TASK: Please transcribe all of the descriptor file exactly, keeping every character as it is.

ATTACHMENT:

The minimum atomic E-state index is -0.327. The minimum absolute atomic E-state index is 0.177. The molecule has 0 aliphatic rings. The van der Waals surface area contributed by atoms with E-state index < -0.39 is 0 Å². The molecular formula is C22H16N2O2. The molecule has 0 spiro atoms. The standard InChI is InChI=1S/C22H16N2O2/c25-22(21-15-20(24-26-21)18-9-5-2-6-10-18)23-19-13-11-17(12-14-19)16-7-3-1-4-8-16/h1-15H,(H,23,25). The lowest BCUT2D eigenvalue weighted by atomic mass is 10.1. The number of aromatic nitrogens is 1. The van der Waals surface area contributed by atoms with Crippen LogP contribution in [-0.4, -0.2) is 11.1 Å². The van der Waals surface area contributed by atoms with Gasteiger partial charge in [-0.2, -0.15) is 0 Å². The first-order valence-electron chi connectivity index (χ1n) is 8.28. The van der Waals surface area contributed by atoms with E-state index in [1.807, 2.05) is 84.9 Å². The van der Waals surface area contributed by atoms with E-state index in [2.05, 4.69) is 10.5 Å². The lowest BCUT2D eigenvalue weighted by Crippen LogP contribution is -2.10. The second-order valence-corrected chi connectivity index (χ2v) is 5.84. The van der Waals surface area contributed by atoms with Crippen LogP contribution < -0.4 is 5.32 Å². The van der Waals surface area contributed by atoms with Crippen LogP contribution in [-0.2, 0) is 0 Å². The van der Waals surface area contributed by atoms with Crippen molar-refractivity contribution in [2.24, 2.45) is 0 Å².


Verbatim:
The minimum atomic E-state index is -0.327. The minimum absolute atomic E-state index is 0.177. The molecule has 0 aliphatic rings. The van der Waals surface area contributed by atoms with E-state index < -0.39 is 0 Å². The molecular formula is C22H16N2O2. The molecule has 0 spiro atoms. The standard InChI is InChI=1S/C22H16N2O2/c25-22(21-15-20(24-26-21)18-9-5-2-6-10-18)23-19-13-11-17(12-14-19)16-7-3-1-4-8-16/h1-15H,(H,23,25). The lowest BCUT2D eigenvalue weighted by atomic mass is 10.1. The number of aromatic nitrogens is 1. The van der Waals surface area contributed by atoms with Crippen LogP contribution in [-0.4, -0.2) is 11.1 Å². The van der Waals surface area contributed by atoms with Gasteiger partial charge in [-0.2, -0.15) is 0 Å². The first-order valence-electron chi connectivity index (χ1n) is 8.28. The van der Waals surface area contributed by atoms with E-state index in [1.807, 2.05) is 84.9 Å². The van der Waals surface area contributed by atoms with E-state index in [2.05, 4.69) is 10.5 Å². The lowest BCUT2D eigenvalue weighted by Crippen LogP contribution is -2.10. The second-order valence-corrected chi connectivity index (χ2v) is 5.84. The van der Waals surface area contributed by atoms with Crippen LogP contribution < -0.4 is 5.32 Å². The van der Waals surface area contributed by atoms with Crippen LogP contribution in [-0.2, 0) is 0 Å². The van der Waals surface area contributed by atoms with Crippen molar-refractivity contribution in [2.24, 2.45) is 0 Å².